In Print

“Mainstream Fiction, Gay Reviewers, and Gay Male Cultural Politics in the 1970s,GLQ: A Journal of Gay and Lesbian Studies 16, no. 3 (2010): 389-427. Read online (PDF).* Abstract:

An analysis of gay male reviewers’ responses to major commercial publishers’ expanded offerings of fiction by and about gay people during the 1970s reveals how reviewers constructed a machinery of gay-identified criticism, negotiated new definitions of gay identity, and forged a community of gay intellectuals and authors intent on using their own mainstream success to make evident to all the creativity and value of contemporary gay life. By decade’s end, this gay literary elite had developed ideas about gay cultural politics and the proper relationship between activism and commercial cultural production that differed distinctly from those of gay political organizations and other gay activists. These developments sketch a richer and more complicated story of the evolution of gay identity and gay politics—particularly the politics of visibility—after Stonewall.

Review of Heather Murray, Not in This Family: Gays and the Meaning of Kinship in Postwar North America, in Journal of the History of the Behavioral Sciences 47, no. 4 (Fall 2011). Read online (subscription required).





In 2010-2011, I used this website to blog semi-regularly about my then-current research, contemporary politics and culture, LGBT issues, and other topics related to my academic interests. Here are some highlights (or click for the full archive):


In Progress

Members of the Hollywood Race Relations Bureau picket Paramount Studios in January 1962 (photo from Jet magazine, January 25, 1962)

Members of the Hollywood Race Relations Bureau picket Paramount Studios in January 1962 (photo from Jet magazine, January 25, 1962)

“Visibility Matters: Fair Representation and American Belonging in the Age of Moving Image,” Ph.D. dissertation, Yale University. Visibility Matters is the history of a notion: that in the twentieth-century United States, to be fully present and fairly portrayed in movies and on television was both a prelude to other forms of inclusion and, in itself, an essential part of true national belonging. Virtually since the birth of the motion picture as a commercial entertainment with a mass audience in 1910s, through the movies’ maturation and then their battle for supremacy with television, and through to the rise of TV as the predominant medium for mass entertainment by the 1960s and 1970s, this conviction prompted racial, ethnic, religious minorities, and eventually other marginalized social groups as well, to criticize what they saw on screen, and to organize and agitate to change it. Even as Irish Americans and Jews, African Americans and women, and Latinos and gays and lesbians struggled to dismantle the legal, political, and social structures that enforced their marginalization, many were preoccupied by whether people like them were fairly represented on screen. They were certain that their visibility mattered.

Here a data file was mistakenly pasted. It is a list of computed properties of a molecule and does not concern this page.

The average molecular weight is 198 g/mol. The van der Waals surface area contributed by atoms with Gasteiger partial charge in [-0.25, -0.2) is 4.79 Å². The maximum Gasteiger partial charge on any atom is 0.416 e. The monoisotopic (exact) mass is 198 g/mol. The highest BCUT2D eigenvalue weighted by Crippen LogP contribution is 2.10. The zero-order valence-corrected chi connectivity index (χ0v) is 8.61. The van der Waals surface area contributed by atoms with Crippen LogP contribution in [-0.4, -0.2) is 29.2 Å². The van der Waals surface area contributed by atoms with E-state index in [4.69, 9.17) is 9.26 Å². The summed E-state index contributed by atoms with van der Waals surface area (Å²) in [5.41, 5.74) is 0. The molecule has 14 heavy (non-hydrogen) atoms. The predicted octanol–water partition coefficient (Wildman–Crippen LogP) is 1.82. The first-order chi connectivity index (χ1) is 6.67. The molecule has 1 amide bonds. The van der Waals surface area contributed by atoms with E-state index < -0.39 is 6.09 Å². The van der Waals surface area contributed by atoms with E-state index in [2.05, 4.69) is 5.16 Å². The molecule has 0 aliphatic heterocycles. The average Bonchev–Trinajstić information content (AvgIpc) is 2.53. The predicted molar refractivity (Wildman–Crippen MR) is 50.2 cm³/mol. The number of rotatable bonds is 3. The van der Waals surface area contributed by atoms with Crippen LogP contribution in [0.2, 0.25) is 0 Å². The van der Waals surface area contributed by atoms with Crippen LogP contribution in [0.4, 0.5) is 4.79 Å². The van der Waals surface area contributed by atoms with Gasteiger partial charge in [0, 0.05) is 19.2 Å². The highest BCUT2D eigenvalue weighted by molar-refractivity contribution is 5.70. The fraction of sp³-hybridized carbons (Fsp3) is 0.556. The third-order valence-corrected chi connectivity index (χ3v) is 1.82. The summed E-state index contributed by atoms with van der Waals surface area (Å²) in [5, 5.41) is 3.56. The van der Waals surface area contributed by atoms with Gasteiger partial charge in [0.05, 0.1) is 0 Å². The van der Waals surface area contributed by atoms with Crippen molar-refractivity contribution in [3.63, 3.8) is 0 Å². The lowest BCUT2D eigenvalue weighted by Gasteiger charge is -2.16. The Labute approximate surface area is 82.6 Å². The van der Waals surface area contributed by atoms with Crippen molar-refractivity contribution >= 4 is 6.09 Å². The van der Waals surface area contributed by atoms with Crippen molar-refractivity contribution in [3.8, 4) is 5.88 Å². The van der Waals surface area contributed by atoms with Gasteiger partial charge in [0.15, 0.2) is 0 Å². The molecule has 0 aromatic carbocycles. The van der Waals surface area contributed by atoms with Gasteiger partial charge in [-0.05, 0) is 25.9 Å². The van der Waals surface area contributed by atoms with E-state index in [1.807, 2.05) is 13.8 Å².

Over the course of the twentieth century, each of these groups laid claim to full citizenship and seized some share of the political and cultural power once wielded by a narrow elite. Simultaneously, new media technologies and mass cultural forms fundamentally altered how Americans learned about the modernizing world around them, spent their leisure time, and interacted with one another. By tracing the history of its titular notion—an evolving but persistently powerful way of thinking that viewed political and cultural incorporation as worthy, tightly interconnected goals—Visibility Matters provides a novel perspective on these two momentous transformations, their deep entanglement with one another, and the changes they together wrought in American life.

* This article is publicly archived here according to the terms of the Duke University Press Journals publication agreement.


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